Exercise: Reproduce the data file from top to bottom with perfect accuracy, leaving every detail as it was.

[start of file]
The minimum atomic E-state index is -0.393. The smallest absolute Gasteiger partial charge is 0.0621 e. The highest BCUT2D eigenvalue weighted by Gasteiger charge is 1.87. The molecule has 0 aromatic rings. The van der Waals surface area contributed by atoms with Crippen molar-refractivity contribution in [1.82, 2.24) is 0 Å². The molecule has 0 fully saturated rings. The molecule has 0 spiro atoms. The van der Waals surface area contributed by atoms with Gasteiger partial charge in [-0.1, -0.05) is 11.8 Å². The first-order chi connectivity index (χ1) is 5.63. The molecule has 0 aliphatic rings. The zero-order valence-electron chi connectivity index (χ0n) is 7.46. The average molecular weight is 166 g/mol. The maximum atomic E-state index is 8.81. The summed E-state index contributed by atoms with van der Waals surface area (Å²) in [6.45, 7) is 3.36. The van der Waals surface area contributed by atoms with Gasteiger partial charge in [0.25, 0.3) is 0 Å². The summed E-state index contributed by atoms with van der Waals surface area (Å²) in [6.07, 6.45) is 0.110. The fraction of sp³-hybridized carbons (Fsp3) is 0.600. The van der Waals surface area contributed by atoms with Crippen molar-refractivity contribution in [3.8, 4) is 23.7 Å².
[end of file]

The minimum atomic E-state index is -0.393. The smallest absolute Gasteiger partial charge is 0.0621 e. The highest BCUT2D eigenvalue weighted by Gasteiger charge is 1.87. The molecule has 0 aromatic rings. The van der Waals surface area contributed by atoms with Crippen molar-refractivity contribution in [1.82, 2.24) is 0 Å². The molecule has 0 fully saturated rings. The molecule has 0 spiro atoms. The van der Waals surface area contributed by atoms with Gasteiger partial charge in [-0.1, -0.05) is 11.8 Å². The first-order chi connectivity index (χ1) is 5.63. The molecule has 0 aliphatic rings. The zero-order valence-electron chi connectivity index (χ0n) is 7.46. The average molecular weight is 166 g/mol. The maximum atomic E-state index is 8.81. The summed E-state index contributed by atoms with van der Waals surface area (Å²) in [6.45, 7) is 3.36. The van der Waals surface area contributed by atoms with Gasteiger partial charge in [0.25, 0.3) is 0 Å². The summed E-state index contributed by atoms with van der Waals surface area (Å²) in [6.07, 6.45) is 0.110. The fraction of sp³-hybridized carbons (Fsp3) is 0.600. The van der Waals surface area contributed by atoms with Crippen molar-refractivity contribution in [3.8, 4) is 23.7 Å².